Summary Report for:
41-2021.00 - Counter and Rental Clerks
Receive orders, generally in person, for repairs, rentals, and services. May describe available options, compute costs, and accept payment.
Sample of reported job titles: Cashier, Clerk, Counter Clerk, Crew Member, Customer Service Associate (CSA), Customer Service Representative (CSR), Leasing Consultant, Rental Agent, Sales Clerk, Video Clerk
Tasks | Technology Skills | Tools Used | Knowledge | Skills | Abilities | Work Activities | Detailed Work Activities | Work Context | Job Zone | Education | Credentials | Interests | Work Styles | Work Values | Related Occupations | Wages & Employment | Job Openings | Additional Information
- Greet customers and discuss the type, quality, and quantity of merchandise sought for rental.
- Compute charges for merchandise or services and receive payments.
- Answer telephones to provide information and receive orders.
- Provide information about rental items, such as availability, operation, or description.
- Rent items, arrange for provision of services to customers, and accept returns.
- Inspect and adjust rental items to meet needs of customer.
- Explain rental fees, policies, and procedures.
- Prepare rental forms, obtaining customer signature and other information, such as required licenses.
- Keep records of transactions and of the number of customers entering an establishment.
- Reserve items for requested times and keep records of items rented.
- Recommend and provide advice on a wide variety of products and services.
- Receive orders for services, such as rentals, repairs, dry cleaning, and storage.
- Prepare merchandise for display or for purchase or rental.
- Advise customers on use and care of merchandise.
- Receive, examine, and tag articles to be altered, cleaned, stored, or repaired.
- Data base user interface and query software — Database software
- Office suite software — Microsoft Office
- Point of sale POS software
- Presentation software — Microsoft PowerPoint
- Spreadsheet software — Microsoft Excel
- Word processing software — Microsoft Word
Hot Technology — a technology requirement frequently included in employer job postings.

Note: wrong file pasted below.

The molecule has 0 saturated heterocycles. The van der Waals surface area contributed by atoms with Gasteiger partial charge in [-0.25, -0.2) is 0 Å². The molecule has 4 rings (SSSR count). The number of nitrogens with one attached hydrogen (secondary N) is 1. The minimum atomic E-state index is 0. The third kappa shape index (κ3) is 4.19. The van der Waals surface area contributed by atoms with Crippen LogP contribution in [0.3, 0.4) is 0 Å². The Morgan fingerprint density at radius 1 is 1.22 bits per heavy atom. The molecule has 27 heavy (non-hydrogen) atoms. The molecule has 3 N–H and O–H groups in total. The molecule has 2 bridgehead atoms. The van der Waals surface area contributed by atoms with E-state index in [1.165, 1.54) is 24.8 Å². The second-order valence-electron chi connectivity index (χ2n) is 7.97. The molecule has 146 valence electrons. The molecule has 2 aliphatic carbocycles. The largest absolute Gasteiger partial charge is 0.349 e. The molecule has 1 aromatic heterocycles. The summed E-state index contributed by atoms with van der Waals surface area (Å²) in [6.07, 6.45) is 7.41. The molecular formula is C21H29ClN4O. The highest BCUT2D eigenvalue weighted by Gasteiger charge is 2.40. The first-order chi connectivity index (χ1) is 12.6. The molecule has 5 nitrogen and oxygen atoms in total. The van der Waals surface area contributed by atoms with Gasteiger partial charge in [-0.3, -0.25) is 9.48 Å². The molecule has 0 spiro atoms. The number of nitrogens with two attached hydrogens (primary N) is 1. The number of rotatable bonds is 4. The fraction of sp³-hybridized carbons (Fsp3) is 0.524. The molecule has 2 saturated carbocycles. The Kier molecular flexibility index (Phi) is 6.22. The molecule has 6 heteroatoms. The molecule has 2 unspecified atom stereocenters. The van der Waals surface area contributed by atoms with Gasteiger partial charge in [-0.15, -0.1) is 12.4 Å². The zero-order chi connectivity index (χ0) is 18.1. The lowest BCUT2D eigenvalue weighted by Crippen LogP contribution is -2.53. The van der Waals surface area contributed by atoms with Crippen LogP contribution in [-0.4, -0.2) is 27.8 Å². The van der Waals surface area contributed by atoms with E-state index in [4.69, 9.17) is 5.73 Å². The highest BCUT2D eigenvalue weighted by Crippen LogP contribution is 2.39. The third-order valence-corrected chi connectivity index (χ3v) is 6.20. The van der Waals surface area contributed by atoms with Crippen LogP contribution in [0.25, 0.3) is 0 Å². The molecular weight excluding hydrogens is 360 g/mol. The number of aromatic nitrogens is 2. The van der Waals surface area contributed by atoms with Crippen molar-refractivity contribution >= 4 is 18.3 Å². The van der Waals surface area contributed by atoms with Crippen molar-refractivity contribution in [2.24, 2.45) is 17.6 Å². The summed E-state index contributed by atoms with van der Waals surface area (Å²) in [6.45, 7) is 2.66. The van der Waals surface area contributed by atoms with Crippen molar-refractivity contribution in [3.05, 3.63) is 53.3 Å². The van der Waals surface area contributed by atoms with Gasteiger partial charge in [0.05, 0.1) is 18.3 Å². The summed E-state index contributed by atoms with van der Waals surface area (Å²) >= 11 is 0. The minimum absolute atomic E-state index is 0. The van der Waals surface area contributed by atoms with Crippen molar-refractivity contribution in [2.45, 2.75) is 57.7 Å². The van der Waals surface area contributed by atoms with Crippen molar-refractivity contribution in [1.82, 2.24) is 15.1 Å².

- Adjustable widemouth pliers
- Adjustable wrenches
- Bar code reader equipment — Barcode scanners
- Cash registers
- Delivery trucks
- Desktop computers
- Digital cameras
- Hand trucks or accessories — Handtrucks
- Magnetic stripe readers and encoders — Credit card processing machines
- Nut drivers
- Personal computers
- Security cameras — Surveillance cameras
- Still cameras — 35 millimeter cameras
- Stripping tools — Wire strippers
- Wire cutters
- Customer and Personal Service — Knowledge of principles and processes for providing customer and personal services. This includes customer needs assessment, meeting quality standards for services, and evaluation of customer satisfaction.
- Computers and Electronics — Knowledge of circuit boards, processors, chips, electronic equipment, and computer hardware and software, including applications and programming.
- Sales and Marketing — Knowledge of principles and methods for showing, promoting, and selling products or services. This includes marketing strategy and tactics, product demonstration, sales techniques, and sales control systems.
- Clerical — Knowledge of administrative and clerical procedures and systems such as word processing, managing files and records, stenography and transcription, designing forms, and other office procedures and terminology.
- English Language — Knowledge of the structure and content of the English language including the meaning and spelling of words, rules of composition, and grammar.
- Administration and Management — Knowledge of business and management principles involved in strategic planning, resource allocation, human resources modeling, leadership technique, production methods, and coordination of people and resources.
- Mathematics — Knowledge of arithmetic, algebra, geometry, calculus, statistics, and their applications.